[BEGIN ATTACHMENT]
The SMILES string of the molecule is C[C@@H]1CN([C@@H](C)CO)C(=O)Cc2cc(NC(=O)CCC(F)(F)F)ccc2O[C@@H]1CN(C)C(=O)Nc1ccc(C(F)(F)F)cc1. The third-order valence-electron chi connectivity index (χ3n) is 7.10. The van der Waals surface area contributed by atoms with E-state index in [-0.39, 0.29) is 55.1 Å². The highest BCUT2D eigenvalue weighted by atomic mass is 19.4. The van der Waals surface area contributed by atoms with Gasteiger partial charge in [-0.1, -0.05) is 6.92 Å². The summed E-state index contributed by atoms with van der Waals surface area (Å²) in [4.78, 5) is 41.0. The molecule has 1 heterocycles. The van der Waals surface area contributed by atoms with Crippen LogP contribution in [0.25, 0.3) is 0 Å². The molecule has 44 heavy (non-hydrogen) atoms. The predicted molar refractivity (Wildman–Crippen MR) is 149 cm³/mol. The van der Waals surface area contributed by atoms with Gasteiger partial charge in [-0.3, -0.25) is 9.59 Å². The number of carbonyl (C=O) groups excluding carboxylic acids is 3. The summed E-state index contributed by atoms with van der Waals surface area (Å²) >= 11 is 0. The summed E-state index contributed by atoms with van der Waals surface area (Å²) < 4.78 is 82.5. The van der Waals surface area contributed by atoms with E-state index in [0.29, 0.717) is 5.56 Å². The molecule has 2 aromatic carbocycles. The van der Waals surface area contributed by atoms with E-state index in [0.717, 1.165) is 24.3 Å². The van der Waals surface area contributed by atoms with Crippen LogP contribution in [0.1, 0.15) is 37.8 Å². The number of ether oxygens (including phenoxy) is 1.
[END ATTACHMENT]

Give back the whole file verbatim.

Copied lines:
The SMILES string of the molecule is C[C@@H]1CN([C@@H](C)CO)C(=O)Cc2cc(NC(=O)CCC(F)(F)F)ccc2O[C@@H]1CN(C)C(=O)Nc1ccc(C(F)(F)F)cc1. The third-order valence-electron chi connectivity index (χ3n) is 7.10. The van der Waals surface area contributed by atoms with E-state index in [-0.39, 0.29) is 55.1 Å². The highest BCUT2D eigenvalue weighted by atomic mass is 19.4. The van der Waals surface area contributed by atoms with Gasteiger partial charge in [-0.1, -0.05) is 6.92 Å². The summed E-state index contributed by atoms with van der Waals surface area (Å²) in [4.78, 5) is 41.0. The molecule has 1 heterocycles. The van der Waals surface area contributed by atoms with Crippen LogP contribution in [0.25, 0.3) is 0 Å². The molecule has 44 heavy (non-hydrogen) atoms. The predicted molar refractivity (Wildman–Crippen MR) is 149 cm³/mol. The van der Waals surface area contributed by atoms with Gasteiger partial charge in [-0.3, -0.25) is 9.59 Å². The number of carbonyl (C=O) groups excluding carboxylic acids is 3. The summed E-state index contributed by atoms with van der Waals surface area (Å²) >= 11 is 0. The summed E-state index contributed by atoms with van der Waals surface area (Å²) < 4.78 is 82.5. The van der Waals surface area contributed by atoms with E-state index in [0.29, 0.717) is 5.56 Å². The molecule has 2 aromatic carbocycles. The van der Waals surface area contributed by atoms with E-state index in [0.717, 1.165) is 24.3 Å². The van der Waals surface area contributed by atoms with Crippen LogP contribution in [0.1, 0.15) is 37.8 Å². The number of ether oxygens (including phenoxy) is 1.